@Indyman : There was ONE clear winner today. I dont think the author is referring to either team, because I am sure he realises it was a drawn game, but the winner in this instance was Test Cricket.

Not sure if you were watching or listening to the commentary, but I was glued to this match. It was a classic, one team attacking and the other defending. In the end both the warriors Siddle and du Plessis, putting their weapons down, thoroughly exhausted and drained.

Posted by   on (November 26, 2012, 9:42 GMT)

Irony of events. Ashwell gets injured in 2008 and JP takes his place and becomes the hero after a match winning knock. 2012 Faf takes injured JPs place and becomes the hero.

Posted by Indyman on (November 26, 2012, 9:22 GMT)

"One Winner", who are you trying to kid, Firdose? It was a draw and South Africa should be having a serious look at themselves as they are playing nowhere near their No 1 Ranking and in fact are being outplayed by an Australia team that on talent is nowhere near SA but are trying to play bold and positive cricket. The fact that it took a guy on debut to produce something extra-ordinary should trouble the Saffer's immensely. They came to Australia with cricket immortality in their grasp after the English Tour but clearly have been the weakest of the 2 teams so far. Kallis's injury was significant but it still left SA with 3 frontline fast bowlers (including the world's no 1 bowler) and a experienced leggie whilst the loss of Pattinson left Siddle, Hilfy and a young Lyon to toil manfully and Australia almost found a way. No 1 Team, my hat, you get respect when you win on the road, not saving Test matches you should be winning!!

Posted by goutamaniad on (November 26, 2012, 9:10 GMT)

"Two tired men, one winner"... Such blessed authorship, Firdose M, that I must beg u to keep at it. Sure to incense some of the Aussie fan populace... rile them enough into deriding ur art.

Posted by Patchmaster on (November 26, 2012, 9:01 GMT)

If Australis just had a genuine fast bowler (like Finn or Brett Lee etc) they would have knocked over the tail. They have four medium pacers unfortunately.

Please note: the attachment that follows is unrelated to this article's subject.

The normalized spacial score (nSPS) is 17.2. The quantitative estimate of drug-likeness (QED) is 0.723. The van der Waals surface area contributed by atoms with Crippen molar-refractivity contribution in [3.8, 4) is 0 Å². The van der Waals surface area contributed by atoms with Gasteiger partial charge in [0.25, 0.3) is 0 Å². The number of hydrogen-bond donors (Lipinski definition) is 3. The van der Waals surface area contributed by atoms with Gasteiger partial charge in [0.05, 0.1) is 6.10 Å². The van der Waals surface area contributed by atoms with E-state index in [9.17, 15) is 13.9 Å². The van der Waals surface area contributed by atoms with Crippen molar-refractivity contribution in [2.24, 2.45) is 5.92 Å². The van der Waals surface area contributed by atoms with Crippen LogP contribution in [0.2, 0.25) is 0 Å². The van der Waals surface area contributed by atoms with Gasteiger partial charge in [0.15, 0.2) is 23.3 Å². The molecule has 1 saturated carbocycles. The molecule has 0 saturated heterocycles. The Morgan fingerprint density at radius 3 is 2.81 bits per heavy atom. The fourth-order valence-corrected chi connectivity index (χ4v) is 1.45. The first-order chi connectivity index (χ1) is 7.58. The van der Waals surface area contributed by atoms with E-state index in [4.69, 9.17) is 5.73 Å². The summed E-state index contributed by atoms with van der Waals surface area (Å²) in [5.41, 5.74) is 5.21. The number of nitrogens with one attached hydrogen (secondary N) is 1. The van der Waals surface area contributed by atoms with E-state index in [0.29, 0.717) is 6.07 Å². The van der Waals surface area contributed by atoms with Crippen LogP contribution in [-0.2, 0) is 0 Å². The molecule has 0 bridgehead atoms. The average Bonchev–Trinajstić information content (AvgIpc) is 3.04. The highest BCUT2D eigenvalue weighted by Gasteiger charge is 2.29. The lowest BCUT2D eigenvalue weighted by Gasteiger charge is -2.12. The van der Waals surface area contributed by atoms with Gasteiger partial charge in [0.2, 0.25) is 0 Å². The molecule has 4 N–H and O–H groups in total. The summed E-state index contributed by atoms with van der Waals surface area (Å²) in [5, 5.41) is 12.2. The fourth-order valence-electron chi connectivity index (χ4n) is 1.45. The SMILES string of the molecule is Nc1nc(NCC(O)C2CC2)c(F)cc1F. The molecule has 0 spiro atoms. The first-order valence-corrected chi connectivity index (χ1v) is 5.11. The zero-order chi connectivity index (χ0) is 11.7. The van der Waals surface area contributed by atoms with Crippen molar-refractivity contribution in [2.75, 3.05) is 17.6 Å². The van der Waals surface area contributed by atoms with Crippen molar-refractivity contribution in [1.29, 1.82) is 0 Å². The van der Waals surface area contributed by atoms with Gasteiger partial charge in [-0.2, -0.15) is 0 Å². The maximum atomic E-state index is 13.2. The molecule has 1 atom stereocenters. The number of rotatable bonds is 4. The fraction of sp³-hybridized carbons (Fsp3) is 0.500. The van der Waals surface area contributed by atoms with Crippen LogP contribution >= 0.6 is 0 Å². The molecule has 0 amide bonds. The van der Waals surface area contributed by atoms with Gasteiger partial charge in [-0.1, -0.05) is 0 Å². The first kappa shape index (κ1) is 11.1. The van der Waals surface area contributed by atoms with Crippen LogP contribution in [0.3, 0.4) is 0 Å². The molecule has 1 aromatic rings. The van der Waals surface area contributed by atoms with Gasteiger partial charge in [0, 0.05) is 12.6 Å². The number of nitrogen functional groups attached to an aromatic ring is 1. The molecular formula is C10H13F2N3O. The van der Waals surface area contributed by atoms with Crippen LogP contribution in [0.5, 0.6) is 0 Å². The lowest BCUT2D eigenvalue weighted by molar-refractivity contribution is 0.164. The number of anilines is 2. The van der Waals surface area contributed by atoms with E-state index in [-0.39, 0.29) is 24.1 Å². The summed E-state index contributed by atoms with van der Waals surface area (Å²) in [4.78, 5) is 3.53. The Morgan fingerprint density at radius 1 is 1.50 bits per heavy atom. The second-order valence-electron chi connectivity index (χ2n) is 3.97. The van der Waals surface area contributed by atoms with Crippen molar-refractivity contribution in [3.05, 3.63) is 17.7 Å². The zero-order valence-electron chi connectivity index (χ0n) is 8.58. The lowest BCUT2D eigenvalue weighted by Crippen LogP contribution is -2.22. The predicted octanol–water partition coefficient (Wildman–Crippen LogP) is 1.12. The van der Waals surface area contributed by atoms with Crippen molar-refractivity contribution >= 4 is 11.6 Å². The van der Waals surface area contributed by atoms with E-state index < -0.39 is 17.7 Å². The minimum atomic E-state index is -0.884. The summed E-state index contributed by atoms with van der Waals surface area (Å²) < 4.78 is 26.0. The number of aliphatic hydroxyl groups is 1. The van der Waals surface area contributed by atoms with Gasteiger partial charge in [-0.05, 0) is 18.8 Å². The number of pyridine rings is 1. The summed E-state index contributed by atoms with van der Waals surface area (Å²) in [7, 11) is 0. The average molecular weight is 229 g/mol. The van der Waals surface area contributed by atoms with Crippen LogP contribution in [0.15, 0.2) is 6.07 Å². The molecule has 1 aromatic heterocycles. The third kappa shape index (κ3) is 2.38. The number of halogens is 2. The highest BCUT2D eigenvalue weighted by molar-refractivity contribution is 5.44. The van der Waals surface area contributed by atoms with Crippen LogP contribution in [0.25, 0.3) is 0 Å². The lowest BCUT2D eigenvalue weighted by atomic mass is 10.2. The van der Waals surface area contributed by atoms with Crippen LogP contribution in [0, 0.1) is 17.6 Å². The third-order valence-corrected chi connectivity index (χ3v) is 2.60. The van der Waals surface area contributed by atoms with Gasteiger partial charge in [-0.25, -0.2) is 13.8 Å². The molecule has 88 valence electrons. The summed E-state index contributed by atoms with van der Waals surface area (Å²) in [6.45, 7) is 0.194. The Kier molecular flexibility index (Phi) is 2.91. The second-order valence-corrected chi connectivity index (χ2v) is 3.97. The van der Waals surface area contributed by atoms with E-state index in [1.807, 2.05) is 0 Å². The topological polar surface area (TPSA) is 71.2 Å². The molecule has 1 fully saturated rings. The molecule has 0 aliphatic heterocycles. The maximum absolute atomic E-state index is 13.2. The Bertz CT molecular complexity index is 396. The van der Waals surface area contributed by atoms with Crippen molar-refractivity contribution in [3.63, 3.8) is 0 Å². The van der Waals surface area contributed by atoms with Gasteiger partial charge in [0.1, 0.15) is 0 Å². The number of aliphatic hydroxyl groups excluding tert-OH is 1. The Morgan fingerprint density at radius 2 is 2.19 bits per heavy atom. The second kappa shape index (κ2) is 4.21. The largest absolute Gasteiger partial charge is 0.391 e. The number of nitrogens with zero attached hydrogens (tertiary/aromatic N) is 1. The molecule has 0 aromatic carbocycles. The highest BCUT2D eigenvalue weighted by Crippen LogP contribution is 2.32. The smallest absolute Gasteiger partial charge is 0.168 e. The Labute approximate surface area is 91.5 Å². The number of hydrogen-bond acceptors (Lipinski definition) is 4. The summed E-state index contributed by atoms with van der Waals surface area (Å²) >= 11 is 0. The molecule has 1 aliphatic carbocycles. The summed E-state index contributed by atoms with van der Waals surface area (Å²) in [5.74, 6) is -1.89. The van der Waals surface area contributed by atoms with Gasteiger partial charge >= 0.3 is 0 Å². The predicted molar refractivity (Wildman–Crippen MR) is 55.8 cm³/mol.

Posted by Soso_killer on (November 26, 2012, 8:41 GMT)

Draw is definately a fair result here.

A good game of test cricket should not be influenced by a toss.

Well done Faf, flat pitch or not

Posted by   on (November 26, 2012, 8:37 GMT)

the winner was test cricket what a day for the game both in Australia and India spectators were offered everything that is good in cricket who needs T20

Posted by satish619chandar on (November 26, 2012, 8:24 GMT)

Probably one of the greatest game to be drawn by a batting team. What a day it was. Love ya Faf and co. The list goes from ABD, Kallis, Steyn and even Rory who faced enough balls to leave the likes of Morkel to face lesser balls. Awesome effort Saffa's. Coming to the DRS, Yes the DRS is the one which made it possible by reversing some decisions to allwo the game to move in right direction. But, what is the legitimacy of the hot spot technology? We have seen enough of it. Time for ICC to make a global DRS with adequate cameras and replays and get rid of the expensive ball trackers or not working Hotspot and have a good system which will eliminate howlers and leave the players to review the decisions.

Posted by Marcio on (November 26, 2012, 8:21 GMT)

How on earth was the second review "better" thn the first? The first review showed the ball pitching partly in line, but with just a fraction more of the ball outside! There was literally 2mm in it! The batsman survived by the skin of his teeth. Any captain would have, and should have reviewed it.

Posted by edgie on (November 26, 2012, 8:14 GMT)

one winner yes, cricket won... a test, lasting all five days, yet was in the balance until the final ball was delivered, seriously, no better way to advertise the beauty that is test cricket.

Posted by   on (November 26, 2012, 8:09 GMT)

This is what Test cricket is all about. Two teams fighting to the very last ball to secure- a draw! The fact that most of the world cannot fathom the logic of this or appreciate the games unique intricacies makes it even more appealling. A particular well done to Faf du Plessis and Peter Siddle who displayed immense guts and character in searing heat and under great pressure. A pleasure to watch.